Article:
I’ve been into this BAREFOOT stuff for a little while now.
I have not had time to research into the roots/history of this genre but I think STEREOTYP might be the one to credit for starting it off and/or some of the other artists at Vienna’s Crunchtime.
Here’s what Crunchtime say:
BAREFOOT is a music genre that has the feel and sound of dub step to drum n’ bass .grime ,so on..,it speaks the same Language so to say , but has no specific tempo , .. its pure filth at any tempo..
future music without tempo restrictions ! go slow go fast ,keep it dirty deep and polyrhythmic,
but its defenetly dance music
invented around 2003,
I have a feeling it could catch on just like Dubstep has and so keep your eye on it.
Just thought I’d mention too that a lot of the recent Poirier stuff could fit into this category too as opposed to Dancehall including the Jahdan Blakkamoore material. Not that I like boxing things up but their tunes seem to have more of a barefoot/grime feel about them as opposed to Dancehall.
The stuff we’re covering today is by TALEN and here’s what they say about themselves:
TALEN is four people, connected by a long-lasting friendship that was forged in the garvitational field of everything concerned with music and music production (record store/radio production/DJs BUX and AUNT ONE, producers BOBPHONIC and UPPER°NOISE).
The music made by TALEN is defined rather by a process than by an aim or a given format and sound, using analogue instruments and toys to produce an arsenal of soundbytes, to later deconstruct the very same in the digital domain (with the subversive joy of the futuristic sniper). The result could be called dubstep taken hostage by rock’n’roll, freely oscillating between „listening“ and „club“ music.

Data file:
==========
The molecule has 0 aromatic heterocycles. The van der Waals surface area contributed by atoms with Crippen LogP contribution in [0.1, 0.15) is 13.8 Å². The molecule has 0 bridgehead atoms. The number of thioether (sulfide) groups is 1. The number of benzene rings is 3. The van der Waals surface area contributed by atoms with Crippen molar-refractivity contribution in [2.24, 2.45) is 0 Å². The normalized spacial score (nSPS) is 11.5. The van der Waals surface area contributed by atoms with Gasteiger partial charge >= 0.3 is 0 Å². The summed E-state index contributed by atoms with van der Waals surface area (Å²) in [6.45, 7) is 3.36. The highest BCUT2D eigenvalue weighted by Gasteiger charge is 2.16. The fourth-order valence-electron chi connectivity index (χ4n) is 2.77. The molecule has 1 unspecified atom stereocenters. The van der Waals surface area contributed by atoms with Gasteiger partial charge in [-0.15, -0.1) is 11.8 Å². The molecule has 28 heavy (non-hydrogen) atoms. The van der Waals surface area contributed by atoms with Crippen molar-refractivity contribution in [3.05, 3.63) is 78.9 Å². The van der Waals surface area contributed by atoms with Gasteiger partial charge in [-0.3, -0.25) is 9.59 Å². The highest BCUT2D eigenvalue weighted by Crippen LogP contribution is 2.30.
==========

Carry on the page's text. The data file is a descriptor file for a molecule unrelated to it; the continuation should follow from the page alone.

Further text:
TALEN cannot deny their own musical roots and influences – the Vienna connection (Sofa Surfers), or all things that can be subsumed under the term „dirty disco“ – which are also reflected in the choice of first rate remixers.
The project name „TALEN“ was chosen to evoke a wide range of associations. It is said that the name of Swiss iconic figure (William) Tell has its root in the word „talen“ (which used to mean „child-like/naive“ in an old dialect). Swiss timing and precision and Swiss craftmanship are called into mind. But also words like „to tell“ or „tale“ or „talent“ seem to lurk around the next linguistic corner, as does „Tal“, the German noun for ‚valley’.
The 4 musical authors’ claim to local roots is nicely contrasted with their fictional travels and real musical guests from around the world, and the result is truly building bridges and igniting musical fireworks in the heads of the listeners.
Grab a free download below and stream some others.
Here’s some great stuff that you can stream: